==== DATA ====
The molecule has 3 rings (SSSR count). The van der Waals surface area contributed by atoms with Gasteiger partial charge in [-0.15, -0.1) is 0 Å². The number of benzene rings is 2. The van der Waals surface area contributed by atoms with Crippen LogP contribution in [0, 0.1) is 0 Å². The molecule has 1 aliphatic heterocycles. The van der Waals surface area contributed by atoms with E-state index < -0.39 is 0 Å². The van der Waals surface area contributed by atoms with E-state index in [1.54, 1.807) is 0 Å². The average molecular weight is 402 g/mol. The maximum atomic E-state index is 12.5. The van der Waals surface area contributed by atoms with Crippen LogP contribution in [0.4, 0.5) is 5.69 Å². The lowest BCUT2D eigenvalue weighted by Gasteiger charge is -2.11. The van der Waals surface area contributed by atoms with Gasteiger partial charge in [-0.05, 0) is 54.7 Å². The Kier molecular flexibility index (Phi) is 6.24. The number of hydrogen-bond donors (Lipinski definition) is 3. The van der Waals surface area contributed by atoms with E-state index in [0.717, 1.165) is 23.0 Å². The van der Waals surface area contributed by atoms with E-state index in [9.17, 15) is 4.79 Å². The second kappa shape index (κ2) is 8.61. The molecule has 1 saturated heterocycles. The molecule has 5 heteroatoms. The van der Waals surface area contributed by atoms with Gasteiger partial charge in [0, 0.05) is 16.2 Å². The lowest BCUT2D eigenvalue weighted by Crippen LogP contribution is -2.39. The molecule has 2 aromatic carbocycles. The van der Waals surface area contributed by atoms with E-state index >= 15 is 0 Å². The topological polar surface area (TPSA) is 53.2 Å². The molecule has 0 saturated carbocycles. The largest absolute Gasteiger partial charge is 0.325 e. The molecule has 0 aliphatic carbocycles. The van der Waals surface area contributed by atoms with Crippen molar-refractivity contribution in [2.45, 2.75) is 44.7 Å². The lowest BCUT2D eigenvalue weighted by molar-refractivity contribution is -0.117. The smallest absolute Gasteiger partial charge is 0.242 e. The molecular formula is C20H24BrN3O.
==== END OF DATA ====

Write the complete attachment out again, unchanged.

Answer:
The molecule has 3 rings (SSSR count). The van der Waals surface area contributed by atoms with Gasteiger partial charge in [-0.15, -0.1) is 0 Å². The number of benzene rings is 2. The van der Waals surface area contributed by atoms with Crippen LogP contribution in [0, 0.1) is 0 Å². The molecule has 1 aliphatic heterocycles. The van der Waals surface area contributed by atoms with E-state index < -0.39 is 0 Å². The van der Waals surface area contributed by atoms with E-state index in [1.54, 1.807) is 0 Å². The average molecular weight is 402 g/mol. The maximum atomic E-state index is 12.5. The van der Waals surface area contributed by atoms with Crippen LogP contribution in [0.4, 0.5) is 5.69 Å². The lowest BCUT2D eigenvalue weighted by Gasteiger charge is -2.11. The van der Waals surface area contributed by atoms with Gasteiger partial charge in [-0.05, 0) is 54.7 Å². The Kier molecular flexibility index (Phi) is 6.24. The number of hydrogen-bond donors (Lipinski definition) is 3. The van der Waals surface area contributed by atoms with E-state index in [0.717, 1.165) is 23.0 Å². The van der Waals surface area contributed by atoms with E-state index in [9.17, 15) is 4.79 Å². The second kappa shape index (κ2) is 8.61. The molecule has 1 saturated heterocycles. The molecule has 5 heteroatoms. The van der Waals surface area contributed by atoms with Gasteiger partial charge in [0, 0.05) is 16.2 Å². The lowest BCUT2D eigenvalue weighted by Crippen LogP contribution is -2.39. The molecule has 2 aromatic carbocycles. The van der Waals surface area contributed by atoms with E-state index >= 15 is 0 Å². The topological polar surface area (TPSA) is 53.2 Å². The molecule has 0 saturated carbocycles. The largest absolute Gasteiger partial charge is 0.325 e. The molecule has 0 aliphatic carbocycles. The van der Waals surface area contributed by atoms with Crippen molar-refractivity contribution in [2.45, 2.75) is 44.7 Å². The lowest BCUT2D eigenvalue weighted by molar-refractivity contribution is -0.117. The smallest absolute Gasteiger partial charge is 0.242 e. The molecular formula is C20H24BrN3O.